Narcotics Disposal: Protect Yourself and Your Family
By Lt. Col. Patricia Wesch, 108th Medical Group
/ Published June 12, 2016
JOINT BASE MCGUIRE-DIX-LAKEHURST, N.J. -- Do you know it's illegal to take prescription medications that were not prescribed for you? That's right, the hydrocodone or oxycodone that your family member takes daily is only for your family member! Do you know that if you take a prescription pain medication that is not prescribed for you, you are jeopardizing your military career? I guarantee you that opiates and benzodiazepines will show up in your urine sample during a random drug test.
I am sure you have had a healthcare provider prescribe a narcotic pain medication at some time in your life. Maybe it was the time you sprained your ankle, your wisdom teeth were pulled or when you pulled your back out? Every time your healthcare provider prescribes you a narcotic medication it is your responsibility to bring that prescription to the Medical Group so we may document it in your health record. If you re-injured yourself a few months later or injured another part of your body, it is not ok to take the left over medication from your last injury. It is also not ok to self-medicate with your friend's or your family member's prescriptions, even if it's "only" a Percocet or Vicodin. Try some RICE... Rest, Ice, Compression, and Elevate.
All medications can affect an individual differently. The same medications that are used to decrease pain, inflammation, and improve range of motion can also make you sick. Opiates are addictive! Opiates can cause sedation, a decreased level of consciousness, nausea and vomiting, and decrease your reaction time. If caught driving under the influence of a controlled substance severe penalties can be imposed.
Furthermore, unused medications that collect over time are subject to misuse and theft. According to the CDC, America's prescription drug abuse problem is currently an epidemic. In 2012, approximately 500,000 children aged 12 and older admitted to using narcotic medication for non-medical purposes. These medications were easily accessible in their own home. It is estimated that every day 2,500 youths are taking prescription narcotics for the purposes of getting high. Also, it is estimated that approximately one-fourth of individuals that abuse drugs in the last year started with prescription narcotics. The number of American teenagers currently abusing prescription narcotics is estimated to be greater than those who use cocaine, hallucinogens and heroin combined.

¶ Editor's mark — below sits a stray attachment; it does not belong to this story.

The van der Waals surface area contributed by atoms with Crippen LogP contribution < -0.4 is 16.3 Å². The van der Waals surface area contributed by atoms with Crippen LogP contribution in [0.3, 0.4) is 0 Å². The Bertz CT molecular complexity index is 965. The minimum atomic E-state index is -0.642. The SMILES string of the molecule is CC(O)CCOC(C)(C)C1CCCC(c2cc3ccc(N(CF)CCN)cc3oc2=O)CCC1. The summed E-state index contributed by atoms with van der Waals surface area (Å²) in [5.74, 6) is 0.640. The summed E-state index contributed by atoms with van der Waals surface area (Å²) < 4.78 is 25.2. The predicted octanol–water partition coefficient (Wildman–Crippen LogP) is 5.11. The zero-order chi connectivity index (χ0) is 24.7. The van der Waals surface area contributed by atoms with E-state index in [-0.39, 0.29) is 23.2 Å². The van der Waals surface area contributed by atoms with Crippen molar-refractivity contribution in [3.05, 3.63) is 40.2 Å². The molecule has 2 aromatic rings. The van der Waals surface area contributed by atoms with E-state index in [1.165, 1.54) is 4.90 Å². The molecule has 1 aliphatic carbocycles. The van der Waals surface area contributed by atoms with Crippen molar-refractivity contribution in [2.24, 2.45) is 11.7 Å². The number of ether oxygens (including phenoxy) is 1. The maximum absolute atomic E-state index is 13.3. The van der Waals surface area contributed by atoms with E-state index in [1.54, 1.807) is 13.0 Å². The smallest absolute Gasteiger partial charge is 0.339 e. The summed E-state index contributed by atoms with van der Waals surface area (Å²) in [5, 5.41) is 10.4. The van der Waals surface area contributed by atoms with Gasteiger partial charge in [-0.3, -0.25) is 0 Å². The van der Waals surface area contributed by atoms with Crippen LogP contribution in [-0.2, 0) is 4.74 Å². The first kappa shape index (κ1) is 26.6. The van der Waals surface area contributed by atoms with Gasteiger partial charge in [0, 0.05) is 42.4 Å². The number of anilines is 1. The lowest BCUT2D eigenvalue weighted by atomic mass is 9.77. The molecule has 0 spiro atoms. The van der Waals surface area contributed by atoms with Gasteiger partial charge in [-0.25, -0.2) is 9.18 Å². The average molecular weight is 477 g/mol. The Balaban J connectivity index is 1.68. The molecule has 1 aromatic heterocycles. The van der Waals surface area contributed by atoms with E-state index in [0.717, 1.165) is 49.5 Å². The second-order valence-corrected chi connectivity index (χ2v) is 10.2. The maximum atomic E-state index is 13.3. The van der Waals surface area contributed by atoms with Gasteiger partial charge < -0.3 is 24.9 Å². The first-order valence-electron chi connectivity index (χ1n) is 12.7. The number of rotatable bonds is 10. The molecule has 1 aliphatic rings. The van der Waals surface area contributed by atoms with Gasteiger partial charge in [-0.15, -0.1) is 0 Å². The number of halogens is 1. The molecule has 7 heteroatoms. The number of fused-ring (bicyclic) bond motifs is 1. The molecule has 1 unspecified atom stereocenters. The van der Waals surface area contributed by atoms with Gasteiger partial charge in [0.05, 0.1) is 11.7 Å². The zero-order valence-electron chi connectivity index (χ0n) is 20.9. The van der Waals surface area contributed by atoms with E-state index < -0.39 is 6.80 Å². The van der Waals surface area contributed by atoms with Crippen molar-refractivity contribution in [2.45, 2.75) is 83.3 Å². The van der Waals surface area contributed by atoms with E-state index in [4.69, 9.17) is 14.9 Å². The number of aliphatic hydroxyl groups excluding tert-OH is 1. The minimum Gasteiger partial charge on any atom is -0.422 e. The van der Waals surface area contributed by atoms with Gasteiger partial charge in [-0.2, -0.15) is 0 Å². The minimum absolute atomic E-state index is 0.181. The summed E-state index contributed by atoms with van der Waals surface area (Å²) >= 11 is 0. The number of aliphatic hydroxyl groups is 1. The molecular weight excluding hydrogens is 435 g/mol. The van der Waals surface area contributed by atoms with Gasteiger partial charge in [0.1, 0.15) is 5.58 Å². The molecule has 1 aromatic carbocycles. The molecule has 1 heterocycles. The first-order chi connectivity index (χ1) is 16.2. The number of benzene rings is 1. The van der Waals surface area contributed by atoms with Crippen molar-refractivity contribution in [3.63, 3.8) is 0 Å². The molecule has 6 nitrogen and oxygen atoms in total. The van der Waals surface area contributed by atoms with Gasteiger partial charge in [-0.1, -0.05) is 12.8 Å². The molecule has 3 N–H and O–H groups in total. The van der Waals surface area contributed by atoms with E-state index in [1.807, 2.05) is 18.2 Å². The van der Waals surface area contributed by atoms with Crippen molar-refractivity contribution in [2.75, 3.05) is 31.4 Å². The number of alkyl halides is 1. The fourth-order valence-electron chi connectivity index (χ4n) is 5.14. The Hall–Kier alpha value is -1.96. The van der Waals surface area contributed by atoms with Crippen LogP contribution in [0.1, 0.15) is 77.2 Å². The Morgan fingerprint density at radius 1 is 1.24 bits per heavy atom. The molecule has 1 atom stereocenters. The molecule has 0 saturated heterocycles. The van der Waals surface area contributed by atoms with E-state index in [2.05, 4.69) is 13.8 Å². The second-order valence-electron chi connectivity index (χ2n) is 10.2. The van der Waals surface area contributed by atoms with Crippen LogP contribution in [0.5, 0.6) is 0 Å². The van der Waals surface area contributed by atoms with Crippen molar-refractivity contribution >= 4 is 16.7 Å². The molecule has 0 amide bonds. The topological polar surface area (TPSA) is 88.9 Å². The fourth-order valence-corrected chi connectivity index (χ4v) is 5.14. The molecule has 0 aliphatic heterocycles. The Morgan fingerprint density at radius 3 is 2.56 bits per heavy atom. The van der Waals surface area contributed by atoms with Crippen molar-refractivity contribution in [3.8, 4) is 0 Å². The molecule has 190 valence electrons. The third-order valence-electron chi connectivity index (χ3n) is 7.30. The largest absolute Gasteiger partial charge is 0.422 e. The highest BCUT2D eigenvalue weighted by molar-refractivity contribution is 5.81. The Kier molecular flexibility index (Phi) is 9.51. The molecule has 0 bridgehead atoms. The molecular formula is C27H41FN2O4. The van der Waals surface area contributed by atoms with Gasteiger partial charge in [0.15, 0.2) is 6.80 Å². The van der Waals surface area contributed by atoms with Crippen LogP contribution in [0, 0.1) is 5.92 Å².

How do we protect ourselves and our family members? Safe and secure medicine disposal. The New Jersey Division of Consumer Affairs has developed Project Medicine Drop. This allows individuals and families to safely dispose of left over narcotic medications. Anonymously, seven days a week and 365 days a year, individuals may take unused and expired medications to their local participating police departments for safe disposal. These secure locked boxes are easily identifiable and labeled "Project Medicine Drop RX". For more information about this program, visit their webpage at www.NJConsumerAffairs.gov/meddrop.
Protect yourself! Protect your family!